Guiding light: 'Light of Reason' illuminated, Rose opening celebrated

The ceremony for the new installation by Chris Burden punctuated the museum's fall opening

Photo/Mike Lovett

Chris Burden's Light of Reason after it was illuminated Sept. 10.

A new gateway to the Rose Art Museum is now brightly lit.

Several hundred students, alumni, faculty, staff and community members gathered outside the museum just before dusk on Sept. 10 for the ceremonial lighting of "Light of Reason," an installation of antique street lights created by renowned artist Chris Burden.

The installation's name is a nod to the university’s namesake, Justice Louis D. Brandeis, who said, "If we would guide by the light of reason, we must let our minds be bold.” President Frederick M. Lawrence initiated the ceremonial first lighting, and the Lydian String Quartet played Shostakovich's String Quartet No. 8 as the lights turned on. 

"Brandeis would say 'your minds may be bold, they can be bolder yet.' It is a high bar we aspire to, and these lights lift us to that aspiration," Lawrence said just before the installation was illuminated.

The "Light of Reason" is quickly serving its purpose of connecting the Rose with the rest of campus, Lawrence said.

"The campus is different from how it was before, and will never be the same again because of this remarkable work that already feels like it belongs here," Lawrence said. "It has filled this space and created this space in a magnificent way. Literally and symbolically, this connects the Rose with the campus. The Rose is an integral part of what we're about."

The 95-year-old lamps once stood on streets around Los Angeles, but along with thousands of others they were dismantled in the 1950s and 60s and placed in landfills. Burden said he was pleased to have reclaimed some of the lamps and found a home for them.

"It's with great pleasure that these have been saved and preserved for history," Burden said.

During the ceremony, Lawrence acknowledged a group of students quietly protesting how the university responds to sexual assault cases. Lawrence said Brandeis has a history of welcoming debate and protests, and that he stood by the protesters as an advocate.

"Let me just say, someone who has spent a career studying, arguing for and combating the treatment and response to bias-motivated violence and hate crimes in this society, and particularly gender motivated violence, sexual misconduct and sexual violence will never be condoned on this campus and has no place on this campus," Lawrence said.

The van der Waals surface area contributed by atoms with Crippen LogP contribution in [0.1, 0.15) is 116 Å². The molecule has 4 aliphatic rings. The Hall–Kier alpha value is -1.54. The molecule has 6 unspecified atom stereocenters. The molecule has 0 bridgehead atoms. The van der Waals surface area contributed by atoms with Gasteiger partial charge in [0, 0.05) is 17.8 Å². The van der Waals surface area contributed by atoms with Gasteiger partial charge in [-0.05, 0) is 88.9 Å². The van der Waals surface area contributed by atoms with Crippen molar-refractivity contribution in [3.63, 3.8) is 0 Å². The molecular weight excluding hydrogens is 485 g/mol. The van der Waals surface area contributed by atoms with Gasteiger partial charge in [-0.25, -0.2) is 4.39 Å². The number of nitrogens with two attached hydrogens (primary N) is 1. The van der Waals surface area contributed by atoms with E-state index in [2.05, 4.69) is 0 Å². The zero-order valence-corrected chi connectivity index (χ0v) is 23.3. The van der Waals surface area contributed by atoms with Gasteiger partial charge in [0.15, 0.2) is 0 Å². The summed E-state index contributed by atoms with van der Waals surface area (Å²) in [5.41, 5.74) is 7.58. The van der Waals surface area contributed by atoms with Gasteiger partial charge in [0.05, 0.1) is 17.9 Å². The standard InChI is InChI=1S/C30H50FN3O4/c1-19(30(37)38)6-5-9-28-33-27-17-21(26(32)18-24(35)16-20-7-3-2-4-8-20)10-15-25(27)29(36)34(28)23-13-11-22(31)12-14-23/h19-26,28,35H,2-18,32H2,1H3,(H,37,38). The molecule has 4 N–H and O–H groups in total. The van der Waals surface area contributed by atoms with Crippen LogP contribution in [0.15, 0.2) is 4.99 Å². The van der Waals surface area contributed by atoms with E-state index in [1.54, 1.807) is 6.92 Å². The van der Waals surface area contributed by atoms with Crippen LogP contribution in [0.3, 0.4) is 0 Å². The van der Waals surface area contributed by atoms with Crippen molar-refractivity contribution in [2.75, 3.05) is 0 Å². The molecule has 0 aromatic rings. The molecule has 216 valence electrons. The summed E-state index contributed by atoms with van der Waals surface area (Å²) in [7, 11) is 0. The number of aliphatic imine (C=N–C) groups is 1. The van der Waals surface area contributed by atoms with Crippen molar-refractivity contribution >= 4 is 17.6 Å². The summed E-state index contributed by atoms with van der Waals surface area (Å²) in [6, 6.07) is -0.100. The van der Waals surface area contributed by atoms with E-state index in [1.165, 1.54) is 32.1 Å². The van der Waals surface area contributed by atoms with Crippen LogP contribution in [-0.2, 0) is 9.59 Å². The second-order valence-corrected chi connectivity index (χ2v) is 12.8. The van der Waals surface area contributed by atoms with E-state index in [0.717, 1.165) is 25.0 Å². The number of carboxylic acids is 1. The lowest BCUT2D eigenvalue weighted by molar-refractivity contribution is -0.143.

Inside the Rose, the evening marked its grand opening for the fall season, with exhibitions featuring Magnus Plessen, Alex Hubbard and Mark Bradford.

The new exhibitions follow the legacy of the founding director of the museum, Sam Hunter, said Chris Bedford, the Henry and Lois Foster Director of the Rose. Hunter, who died in July, was a collector of work by artists who were emerging at the time, but are now "fully emerged," Bedford said.

"The young artists we are looking at today fall into that exact category," Bedford noted. "We need to make sure the collection stays as young and as vital as it always was."

Although Sept. 10 was the official lighting of the installation, it had already been lit once two weeks earlier. As part of orientation, incoming freshmen gathered at the "Light of Reason" holding candles with small pieces of paper inscribed with their hopes for their freshman year. Lawrence said he would like to see it happen at the start of every academic year.

"I hope it will be a tradition now for generations to come, that Brandeisians will begin their career inspired by this art, inspired by this site, inspired by these lights, and inspired to let their minds be bold if indeed we are going to be guided by the light of reason," Lawrence said.

Categories: Alumni, Arts, Student Life

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